Today I boarded on a cruise on Macquarie Harbour and the Gordon River. Normally I would probably have stayed away of this kind of mainstream, passive and costly touristic attraction, but since everybody kept saying me that it was really worth it, I did it. Starting at 9:00 AM from Strahan, the bright new giant catamaran took us to the inlet of Macquarie Harbour. The inlet, called Hell’s Gates by the convicts sent to the penal settlement of Sarah Island, is only around 75m bread and the currents are treacherous because of the interaction the Southern Ocean’s waves and the brackish water streaming out of the bay.
It was so difficult to enter the bay that captains had to entrust their boat to a local pilot who knew the waters like the back of his hand.
From there, I could see the powerful waves of the Southern Ocean (called the “Roaring Forties” in reference to the latitude) and the impressive Ocean Beach, a 40km long sand stretch facing the strong westerly winds and waves from the Ocean.
Then, we sailed across Macquarie Harbour to the mouth of the Gordon River. During the crossing we made a first stop to see the salmon farms. Aquaculture has developed a lot in less than two decades: from 40 tons in 1990, the farms have grown to produce 9000 tons of salmon today, which raise some potential environmental issues.
Then, we made a second stop on Sarah Island. This tiny island hosted a penal Tasmania’s harshest penal settlement between 1822 and 1833. Although the ruins are not very spectacular, the visit was really interesting thanks to the excellent storytelling abilities of our guide. She really managed to depict the life of this community, the interactions between convicts, soldiers, the doctor, the pastor, etc. The escape attempts were particularly unsuccessful because of the remoteness of the place. One convict managed to escape and to reach Hobart after a crossing of all the bushy, swampy highlands… but he was caught there by the police! However, instead of sending him back to jail, the authorities had the bright idea to appoint him explorer for the geographical institute (that’s clever Human Ressources management!).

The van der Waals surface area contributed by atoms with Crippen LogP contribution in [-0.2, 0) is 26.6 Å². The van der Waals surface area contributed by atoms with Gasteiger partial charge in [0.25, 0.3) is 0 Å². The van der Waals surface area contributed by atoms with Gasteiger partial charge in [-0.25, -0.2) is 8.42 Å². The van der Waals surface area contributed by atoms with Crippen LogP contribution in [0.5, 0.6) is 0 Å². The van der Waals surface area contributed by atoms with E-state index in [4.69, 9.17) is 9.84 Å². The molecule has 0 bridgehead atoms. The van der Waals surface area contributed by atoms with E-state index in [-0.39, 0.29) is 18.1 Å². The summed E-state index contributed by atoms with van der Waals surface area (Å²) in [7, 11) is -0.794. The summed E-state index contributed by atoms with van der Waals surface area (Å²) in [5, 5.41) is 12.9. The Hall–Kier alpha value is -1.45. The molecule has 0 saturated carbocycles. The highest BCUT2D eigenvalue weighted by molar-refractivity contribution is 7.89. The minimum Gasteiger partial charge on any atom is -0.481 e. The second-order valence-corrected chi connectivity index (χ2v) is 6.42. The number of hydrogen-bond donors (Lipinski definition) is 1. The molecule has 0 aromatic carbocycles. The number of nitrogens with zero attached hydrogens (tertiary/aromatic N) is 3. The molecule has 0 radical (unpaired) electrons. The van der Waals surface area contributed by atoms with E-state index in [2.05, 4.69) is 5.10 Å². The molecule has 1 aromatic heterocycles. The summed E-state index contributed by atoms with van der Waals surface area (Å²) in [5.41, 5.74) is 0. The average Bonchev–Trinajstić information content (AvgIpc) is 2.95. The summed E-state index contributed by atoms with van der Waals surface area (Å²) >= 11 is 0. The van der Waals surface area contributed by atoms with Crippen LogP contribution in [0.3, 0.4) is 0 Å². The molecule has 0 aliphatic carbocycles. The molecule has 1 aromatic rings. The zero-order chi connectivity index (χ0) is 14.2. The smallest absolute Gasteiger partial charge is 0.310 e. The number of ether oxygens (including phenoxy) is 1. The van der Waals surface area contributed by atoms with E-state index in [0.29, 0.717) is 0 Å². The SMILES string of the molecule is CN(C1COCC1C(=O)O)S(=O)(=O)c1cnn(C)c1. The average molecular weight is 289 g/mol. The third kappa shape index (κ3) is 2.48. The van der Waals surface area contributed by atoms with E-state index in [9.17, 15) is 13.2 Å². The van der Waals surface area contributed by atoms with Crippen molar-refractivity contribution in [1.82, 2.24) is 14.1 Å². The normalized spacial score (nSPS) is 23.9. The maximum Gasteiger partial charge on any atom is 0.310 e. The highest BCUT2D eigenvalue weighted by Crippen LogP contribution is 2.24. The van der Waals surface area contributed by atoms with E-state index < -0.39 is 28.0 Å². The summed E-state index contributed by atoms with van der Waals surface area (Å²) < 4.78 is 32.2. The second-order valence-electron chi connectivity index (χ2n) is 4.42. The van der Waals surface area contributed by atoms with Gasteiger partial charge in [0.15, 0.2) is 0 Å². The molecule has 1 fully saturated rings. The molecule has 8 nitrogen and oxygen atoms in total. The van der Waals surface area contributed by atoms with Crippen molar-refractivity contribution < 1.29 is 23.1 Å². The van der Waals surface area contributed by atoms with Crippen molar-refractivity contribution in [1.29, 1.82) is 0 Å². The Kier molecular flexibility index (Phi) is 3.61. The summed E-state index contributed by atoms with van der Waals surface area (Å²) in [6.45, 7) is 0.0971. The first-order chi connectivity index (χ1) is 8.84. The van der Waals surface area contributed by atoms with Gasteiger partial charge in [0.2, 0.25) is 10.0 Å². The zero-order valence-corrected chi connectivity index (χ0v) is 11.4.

Under the management of a new governor, the fate of Sarah Island changed radically: it became for a while the most productive shipyard of the Australian colonies and the life conditions improved consequently for the convicts. Some of them discovered a passion for shipbuilding and decided to stay after the end of their imprisonment sentence!
Then, the catamaran continued his way upstream on the Gordon River and we had a gorgeous lunch. I probably ate half of my weight in cheese and smoked salmon while enjoying the rainforests on the arms of the Gordon River. After lunch the ship made another stop so that we could do a (too) short hike in the temperate rainforest and admire its most remarkable tree, the Huon pine. This conifer, endemic to Tasmania, grows extremely slowly (1 mm per year!) and can reach lifetimes bigger than 3000 years! The wood is naturally impregnated with a sort of oil that makes it rot resistant. This, combined to the fact that it is a quite easy to work wood, makes it a very popular wood for boat building and furnitures. Cutting Huon pines contributed to Strahan’s prosperity, as did exporting the copper from the mines near Queenstown. The “Piners” rowed their way up the Gordon river and its tributaries in small boats, looking for Huon pine to cut near the water. Once the tree was cut, its bark was cut in smaller pieces and carried to the river that transported it to Macquarie Harbour. As the year passed, the Piners had to row further and further up the river, which was more and more difficult because of the rapids and the gorges.
Today, as the whole area is protected as a World Heritage Area, Huon pines may not be cut anymore and the only source for “new” wood is the salvaged barks from the time when it was still allowed to cut them, more than 70 years ago!
Afterwards the ship came back to Strahan and we had the mandatory stop to the Huon pine sawmill and souvenir shop.
Overall, this was a nice experience, the views were beautiful, the food was very nice and the informative content excellent. However, I was a bit disappointed by the rainforest experience. The walk was too short and I had expected to go further up the river and see something really different of what I had seen so far. Maybe it is because of the grey weather, or because I had already experienced some aspects if the rainforest during the two previous days, or because of the lack of effort required to enjoy it, but I had expected to get more of it.
To digest this half deception, I rode my bike to Hogarth Falls and then to Ocean Beach, where I could enjoy invigorating sea air and fantastic views in this evening.